SUMMARY DESCRIPTION: Dr. Abou El Fadl returns again to the practice of virtual jumu’as. Recently, a representative of the Association of Muslim Scholars from the Middle East appeared on Al Jazeera channel and issued what amounted to a fatwa (non-binding legal opinion), effectively stating that virtual jumu'as are haram; that it is inconsistent with the laws of Sharia to conduct a virtual jumu’a during the time of the plague in any form. This was right after Stay-At-Home orders from the coronavirus were increasing, and as a result, mosques were closing and people on their own initiative were holding what amounts to a virtual jumu’a, although it is unclear if they were following the proper rules for jumu’a. As discussed in the last khutbah, we cannot simply have an imam who gives a khutbah and offers prayers online, who is not sure whether a quorum exists or not.
The viewpoint of the Association is understandable. Jumu'a was mandated in part so that Muslims will commune together, physically and collectively worshipping God as a single people and a single nation, an ummah. If virtual jumu'as become the norm, it prevents the important objective of the physical coming together of the ummah. From their perspective, even if there is a plague and jumu’as need to be suspended, there is simply no reason to create an innovation (bida’) in worship, which requires compelling reasons and the use of precaution, as acts of worship are decreed by God directly.
In taking our Sharia seriously, we must balance being irrationally conservative versus doing haphazardly whatever we please in worship. In Muslim countries, suspending jumu’as for a period of time would likely not cause any harm; once the emergency is over and mosques are reopened, jumu’as would fill up again. However, we have a very different set of considerations for Muslims in non-Muslim countries. In non-Muslim countries, jumu'a is often the only thread holding Muslims to their sense of ummah and tradition. There are so many threats and distractions to the withering away of a Muslim identity, especially for the younger generation. Jumu'a is a lifeline for many Muslims. Because the connection between Muslims and their sense of bonding with the ummah is so tenuous, if that connection is severed for a period of time, it might not return. Once you reopen the mosques, they might not even come back to Islam.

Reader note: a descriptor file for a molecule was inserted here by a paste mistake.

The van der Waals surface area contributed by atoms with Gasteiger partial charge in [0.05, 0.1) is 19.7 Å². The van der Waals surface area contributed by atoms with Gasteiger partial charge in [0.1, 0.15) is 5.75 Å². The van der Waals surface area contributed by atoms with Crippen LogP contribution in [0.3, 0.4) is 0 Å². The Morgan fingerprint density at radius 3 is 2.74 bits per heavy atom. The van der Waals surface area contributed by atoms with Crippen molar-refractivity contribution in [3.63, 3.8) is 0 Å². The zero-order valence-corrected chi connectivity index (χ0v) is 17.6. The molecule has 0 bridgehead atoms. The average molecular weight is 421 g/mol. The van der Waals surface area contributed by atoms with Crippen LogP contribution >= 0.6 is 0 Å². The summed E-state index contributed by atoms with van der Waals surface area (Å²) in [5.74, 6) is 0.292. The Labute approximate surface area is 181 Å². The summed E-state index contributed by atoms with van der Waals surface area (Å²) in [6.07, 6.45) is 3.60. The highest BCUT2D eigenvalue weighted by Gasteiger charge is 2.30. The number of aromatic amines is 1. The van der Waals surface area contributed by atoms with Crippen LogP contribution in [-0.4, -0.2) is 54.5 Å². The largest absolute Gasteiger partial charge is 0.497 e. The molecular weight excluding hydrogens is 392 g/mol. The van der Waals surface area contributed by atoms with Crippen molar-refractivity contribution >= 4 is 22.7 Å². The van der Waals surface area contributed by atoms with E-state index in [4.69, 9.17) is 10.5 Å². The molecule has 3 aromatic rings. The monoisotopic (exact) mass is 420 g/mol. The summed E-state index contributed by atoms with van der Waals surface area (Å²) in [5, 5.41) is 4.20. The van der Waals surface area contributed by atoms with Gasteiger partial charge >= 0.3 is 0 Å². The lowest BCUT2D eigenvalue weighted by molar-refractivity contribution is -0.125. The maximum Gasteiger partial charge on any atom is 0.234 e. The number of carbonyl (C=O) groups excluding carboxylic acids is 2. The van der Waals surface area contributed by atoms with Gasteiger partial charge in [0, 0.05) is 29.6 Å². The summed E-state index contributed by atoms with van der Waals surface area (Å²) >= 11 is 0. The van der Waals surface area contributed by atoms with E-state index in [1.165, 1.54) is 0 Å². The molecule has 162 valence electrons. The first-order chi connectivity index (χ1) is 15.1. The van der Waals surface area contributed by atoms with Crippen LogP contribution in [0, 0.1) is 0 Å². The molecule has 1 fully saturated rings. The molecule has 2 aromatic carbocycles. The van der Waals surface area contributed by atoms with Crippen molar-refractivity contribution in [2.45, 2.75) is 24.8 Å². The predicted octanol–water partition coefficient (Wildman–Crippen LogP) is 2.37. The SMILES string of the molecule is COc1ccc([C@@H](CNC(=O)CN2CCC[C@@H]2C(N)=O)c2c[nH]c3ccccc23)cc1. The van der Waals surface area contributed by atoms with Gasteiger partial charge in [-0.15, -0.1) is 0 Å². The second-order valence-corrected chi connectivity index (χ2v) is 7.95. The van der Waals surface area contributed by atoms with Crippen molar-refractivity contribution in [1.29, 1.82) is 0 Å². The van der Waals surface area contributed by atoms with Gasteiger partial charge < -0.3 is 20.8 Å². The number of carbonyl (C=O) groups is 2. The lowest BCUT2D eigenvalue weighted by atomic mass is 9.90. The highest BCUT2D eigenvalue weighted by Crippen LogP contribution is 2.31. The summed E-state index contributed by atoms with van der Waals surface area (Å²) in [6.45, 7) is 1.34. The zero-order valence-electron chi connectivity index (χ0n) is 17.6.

How do we respect the rules of the Sunnah and also tend to the needs of Muslims in the West? Here, the critical factor for jumu'a is there is a sense of collectivity, and also an intent to come together to worship God. If people with pure intent to do jumu'a decide to meet virtually instead of physically because of the circumstances (ie. had it not been for the circumstances, and God knows my intentions, I would have met physically), the rules of jumu'a are met because of the intentionality. In addition, an imam must consent with a congregation to come together under these exceptional circumstances to worship Allah in a state of dhikr to conduct the jumu'a prayer while present. The rules for presence are achieved electronically because these people make the effort to come together, as God allowed us to live in an age in which technology is present.
The world is experiencing a real test. Many have lost jobs and income, are getting sick and dying. In times before ours, Allah has sent forms of hardship. The key is, where do we turn when hardship befalls us? The Prophet was confronted not just with the death of his wife, but the death of all but one of his children. With our modern minds, many of us would immediately become convinced that God has forsaken us, cursed us, does not love us. Hardships test our mettle. When confronted by hardship, it is best to turn to God, recognize our dependence on God, and strengthen our relationship with God.